Displaying 11 - 20 of 23
Titlesort descending Citation Summary Type
Chile - Hunting - Ley 19473, 1996 Ley 19473, 1996 This law regulates the hunting, capture, breeding, conservation and sustainable use of wildlife animals, with exception of those species whose preservation is regulated by the General Law on Fisheries and Aquaculture. Statute
Chile - Marine mammals - Ley 20293 Ley 20293 The cetacean law prohibits the killing, hunting, capturing, harassing, keeping, possessing, transporting, disembarking, preparing, or carrying out any transformation process, as well as the commercialization or storage of any species of cetacean that inhabits or crosses the maritime areas of national sovereignty and jurisdiction in Chile. Statute
Chile - Research animals - Ley No. 21.646 (2024) Ley No. 21.646, 2024 This law modifies the sanitary code and Law 20380 (animal protection law) to prohibit animal testing in Chile and the sale, trade, importation, and introduction of products that have been tested on animals into the country. Statute
Chile - Slaughter - Decreto 28, 2013 Decreto 28, 2013 (1051388) This "Decreto" or executive order contains the regulations for the protection of animals that are used for meat, leather, feathers, and other byproducts by imposing the use of rational methods to avoid unnecessary suffering during technical procedures and slaughter. It is an indirect result of the agreement DS N° 28/2003 between Chile and the European Union together with decretos 29, and 30, 2013. Animals must be stunned by the use of adequate methods that minimize their suffering before slaughter, and the animal must remain insensible until death. Article 24 exempts ritual slaughter. Statute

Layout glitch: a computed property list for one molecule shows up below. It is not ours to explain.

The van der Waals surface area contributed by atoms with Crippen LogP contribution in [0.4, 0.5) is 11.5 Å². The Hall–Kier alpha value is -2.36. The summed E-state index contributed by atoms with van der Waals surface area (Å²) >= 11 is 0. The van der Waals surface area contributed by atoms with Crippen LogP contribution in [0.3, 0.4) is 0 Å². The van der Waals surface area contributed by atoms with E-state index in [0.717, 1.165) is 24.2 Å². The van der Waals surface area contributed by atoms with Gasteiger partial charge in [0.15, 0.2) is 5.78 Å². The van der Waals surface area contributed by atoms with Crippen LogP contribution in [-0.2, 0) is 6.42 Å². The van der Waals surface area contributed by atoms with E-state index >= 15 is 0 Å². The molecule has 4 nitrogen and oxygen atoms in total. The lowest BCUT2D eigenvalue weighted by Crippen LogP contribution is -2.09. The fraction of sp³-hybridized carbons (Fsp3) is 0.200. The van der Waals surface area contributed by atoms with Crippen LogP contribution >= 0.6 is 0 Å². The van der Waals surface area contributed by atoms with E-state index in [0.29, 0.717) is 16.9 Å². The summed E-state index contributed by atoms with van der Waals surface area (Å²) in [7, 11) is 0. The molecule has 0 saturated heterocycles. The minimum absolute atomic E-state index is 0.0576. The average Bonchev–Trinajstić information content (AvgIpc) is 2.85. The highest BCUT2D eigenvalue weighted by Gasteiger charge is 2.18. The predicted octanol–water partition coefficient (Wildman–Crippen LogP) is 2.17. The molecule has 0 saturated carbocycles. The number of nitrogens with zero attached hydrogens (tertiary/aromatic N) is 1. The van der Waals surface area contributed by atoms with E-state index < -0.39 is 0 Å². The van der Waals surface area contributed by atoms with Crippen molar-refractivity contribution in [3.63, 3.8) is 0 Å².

Chile - Slaughter - Ley 21.3016 Ley 21.3016 This law modifies Law No. 19.162, increasing sanctions for violations of animal health regulations in slaughterhouses, and information falsification in the livestock and meat traceability system. This law increases monetary fees from 100 monthly tax units (UTM) to 500 UTM. In addition it adds a paragraph to artiicle 8 of Law No. 19.162 stating the following: "The person who, in an export process, incurs violations of this law related to animal health or traceability will be sanctioned with a fine of 100 to 1,000 monthly tax units and with the confiscation of the products. Additionally, they will be sanctioned with the prohibition of export between three to five years. In case of recidivism within the five years following the end of the prohibition, the conduct will be sanctioned with the perpetual prohibition to export. In the case of a legal person, the same sanction will fall on the natural person or persons controlling the said company and the other companies they control." Statute